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At 70 there’s a letting go

that at first you want to fight.

A reluctance to believe it’s so

that the end is now in sight.

Not that it’s around the corner.

You could have 10 years or more.

No need to gather mourners.

Still, you don’t know what’s in store.

In November I hit that number.

Seven decades in the kitty.

‘twas like waking from a slumber

that started with I was 50.

I always knew that time can fly

and tried to keep that in mind.

But then these 20 years went by

and an answer I cannot find.

Trying to come to grips with it,

this age that sounds so strange,

I look around from where I sit

and see nothing much has changed.

Yes, my belly is more ample

and I’m a good inch shorter too,

but in spite of these examples

nothing much is really new.

On the other hand I have to say

inside of me there’s change.

I’ve noticed in a certain way,

and this too might sound strange,

I seem to have way more time

than ever I’ve had before.

The hectic days when in my prime

are part of my life no more.

I doubt it’s Father Time that’s slowed

so, therefore it must be me.

Seems 70 years of living showed

just how peaceful life can be.

Accepting part of life is loss

is something we all must face.

The point I’m trying to get across

Is to handle it all with grace.

At 70 I feel I’ve plenty of time

to accomplish all my stuff.

At 20, it was always an uphill climb

and I couldn’t move fast enough.

What I was chasing way back then

today I can’t even recall.

But I’m finally at a point when

I feel I have it all.

Wisdom comes with advancing age

and brings a sense of calm.

These days I often stop to gauge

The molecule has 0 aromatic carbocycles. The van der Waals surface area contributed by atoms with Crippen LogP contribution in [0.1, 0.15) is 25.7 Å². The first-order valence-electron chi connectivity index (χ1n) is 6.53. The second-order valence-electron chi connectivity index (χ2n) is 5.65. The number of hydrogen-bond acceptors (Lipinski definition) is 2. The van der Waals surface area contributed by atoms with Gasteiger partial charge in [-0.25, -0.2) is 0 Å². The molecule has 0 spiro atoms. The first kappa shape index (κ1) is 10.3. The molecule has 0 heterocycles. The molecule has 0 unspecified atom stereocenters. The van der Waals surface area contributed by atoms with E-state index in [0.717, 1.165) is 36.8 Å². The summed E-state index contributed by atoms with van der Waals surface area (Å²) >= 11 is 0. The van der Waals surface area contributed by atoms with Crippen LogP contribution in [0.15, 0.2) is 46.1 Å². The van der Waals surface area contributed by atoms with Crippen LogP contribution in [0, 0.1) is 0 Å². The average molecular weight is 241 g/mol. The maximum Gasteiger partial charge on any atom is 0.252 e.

am I handling things with aplomb?

Mostly, I believe I am.

I’m taking things right in stride.

At 70 I am more of a lamb.

Not a lion puffed up with pride.

It’s not that I have given up.

I still pursue my dreams.

But now I’ve learned to lighten up

instead of going to extremes.

Fewer tomorrows with each day.

You’d think I’d be concerned.

Except in the moment is the way

to live I’ve finally learned.

The gift of youth the saying goes

is wasted on the young.

Most everyone at 70 knows

this notion is not far flung.

I once had youth, youth galore

and how did I choose to spend it?

In wild pursuit of fleeting amore.

How I wish I could amend it.

But even if we could design

a means do it over again,

I do believe I would decline

to return to where I’ve been.

From this vantage point I have to say

life’s been very good to me.

The bumps that came along the way

were what was meant to be.

All my prayers are gratitude

as these later years commence.

It’s always been about attitude

and the right one brings a sense

that life unfolds the way it should.

God’s planned it all this way.

Looking back it’s all been good.

At every age we’re okay.

Ed Ackerman writes The Optimist every week. Look for his blogs online during the week at